The Philosophy of The Grum Reapur: Part 2
After coming out of the ward (without any further psychological help being offered) Brad decided he would stop drinking and didn’t touch alcohol for 4 years after this. In that time he distanced himself from the toxic people in his life and ended up meeting much better people, ones who would not shame the emotions that are part of his condition, who accepted him for all his quirks, including his wonderful partner of 8 years. With the support of these new friends and girlfriend he was able to begin putting the pieces of his life back together and really getting to grips with existence.
These circumstances meant that he was unable to work in a typical work environment and this made it hard to find a job and so he spent all his free time working on figuring out his condition and working on the things he was passionate about before the years of depression.
Figuring out his condition took a mixture of self-learning, therapy and many hours of introspection a day. He began learning about sociology, anthropology, psychology, philosophy and the human condition. Why do humans think the way they think and how far out of that frequency is his own thinking? This turned out to be the wrong question to ask and instead he found himself drawn to the harsh observations from the Greek Philosophical period in particular Stoicism, Cynicism and Existentialism.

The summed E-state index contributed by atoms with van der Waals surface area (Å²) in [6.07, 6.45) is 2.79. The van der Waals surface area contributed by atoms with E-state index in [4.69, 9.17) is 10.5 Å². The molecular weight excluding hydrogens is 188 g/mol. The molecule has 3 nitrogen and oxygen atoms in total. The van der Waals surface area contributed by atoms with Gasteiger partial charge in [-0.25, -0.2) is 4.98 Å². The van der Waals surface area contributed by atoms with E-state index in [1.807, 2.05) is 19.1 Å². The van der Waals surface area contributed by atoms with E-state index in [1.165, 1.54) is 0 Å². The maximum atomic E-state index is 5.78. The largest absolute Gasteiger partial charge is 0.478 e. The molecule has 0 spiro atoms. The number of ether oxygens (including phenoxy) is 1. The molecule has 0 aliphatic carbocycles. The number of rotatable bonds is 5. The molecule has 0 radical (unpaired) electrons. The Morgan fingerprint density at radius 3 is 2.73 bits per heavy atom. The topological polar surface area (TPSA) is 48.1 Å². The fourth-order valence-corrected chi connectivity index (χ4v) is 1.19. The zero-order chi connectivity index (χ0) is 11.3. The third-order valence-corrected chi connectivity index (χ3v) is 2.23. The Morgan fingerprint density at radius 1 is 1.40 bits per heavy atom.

“The most powerful thought I had was that we are as clay, we can start off as a grotesque pile and work ourselves into a beautiful sculpture. Notice the blemishes that we may have without judgement of who we are, in the knowledge that we are sculpting something new. We look at the clay for what we can make of it, not for what it currently is and we need to apply that sort of thought to ourselves, others, our lives and our careers.”
This is why the Stoic proverb mentioned in last week’s blog was so prevalent to him, all the negative responses he had to external stimuli were empowered by his very opinion of them. All he had to do was break apart the conditions that lead to the opinion and he would be able to overcome the issues.
“Did you know you can unlearn the act of riding a bike? If you get a custom bike that turns left when you try to turn right and vice versa you will not be able to ride it…at first. With a little practise each day you get slightly better until 18 months to 2 years later you will be able to ride that bike as well as you could a normal one. If you get back onto a normal bike you will struggle to ride it, most likely fall off and be incredibly confused. This means that whatever the conditions are inside my own head, the ones that lead to damaging coping mechanisms are just lessons that have been taught as I was growing up and as such I can unlearn these responses in order to replace them with the most optimum behaviour.”
That ends this week’s blog, to find out how this all came to a head be sure to checkout part 3.